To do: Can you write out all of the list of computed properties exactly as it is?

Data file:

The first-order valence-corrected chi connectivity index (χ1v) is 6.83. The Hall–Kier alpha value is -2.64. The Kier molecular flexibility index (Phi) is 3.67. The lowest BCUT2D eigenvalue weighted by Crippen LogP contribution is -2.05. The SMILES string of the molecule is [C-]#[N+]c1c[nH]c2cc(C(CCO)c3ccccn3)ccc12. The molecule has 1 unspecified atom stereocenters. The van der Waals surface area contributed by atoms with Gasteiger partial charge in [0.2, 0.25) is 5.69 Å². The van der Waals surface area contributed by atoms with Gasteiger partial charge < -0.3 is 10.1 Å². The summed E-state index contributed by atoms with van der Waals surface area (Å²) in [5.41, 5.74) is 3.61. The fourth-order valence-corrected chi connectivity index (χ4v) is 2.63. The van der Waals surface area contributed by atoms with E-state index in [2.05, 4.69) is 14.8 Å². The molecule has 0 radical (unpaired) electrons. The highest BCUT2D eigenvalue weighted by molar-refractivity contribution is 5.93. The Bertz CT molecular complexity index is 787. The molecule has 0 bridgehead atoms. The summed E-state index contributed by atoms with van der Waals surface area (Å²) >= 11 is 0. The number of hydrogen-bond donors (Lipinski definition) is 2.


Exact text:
The first-order valence-corrected chi connectivity index (χ1v) is 6.83. The Hall–Kier alpha value is -2.64. The Kier molecular flexibility index (Phi) is 3.67. The lowest BCUT2D eigenvalue weighted by Crippen LogP contribution is -2.05. The SMILES string of the molecule is [C-]#[N+]c1c[nH]c2cc(C(CCO)c3ccccn3)ccc12. The molecule has 1 unspecified atom stereocenters. The van der Waals surface area contributed by atoms with Gasteiger partial charge in [0.2, 0.25) is 5.69 Å². The van der Waals surface area contributed by atoms with Gasteiger partial charge < -0.3 is 10.1 Å². The summed E-state index contributed by atoms with van der Waals surface area (Å²) in [5.41, 5.74) is 3.61. The fourth-order valence-corrected chi connectivity index (χ4v) is 2.63. The van der Waals surface area contributed by atoms with E-state index in [2.05, 4.69) is 14.8 Å². The molecule has 0 radical (unpaired) electrons. The highest BCUT2D eigenvalue weighted by molar-refractivity contribution is 5.93. The Bertz CT molecular complexity index is 787. The molecule has 0 bridgehead atoms. The summed E-state index contributed by atoms with van der Waals surface area (Å²) >= 11 is 0. The number of hydrogen-bond donors (Lipinski definition) is 2.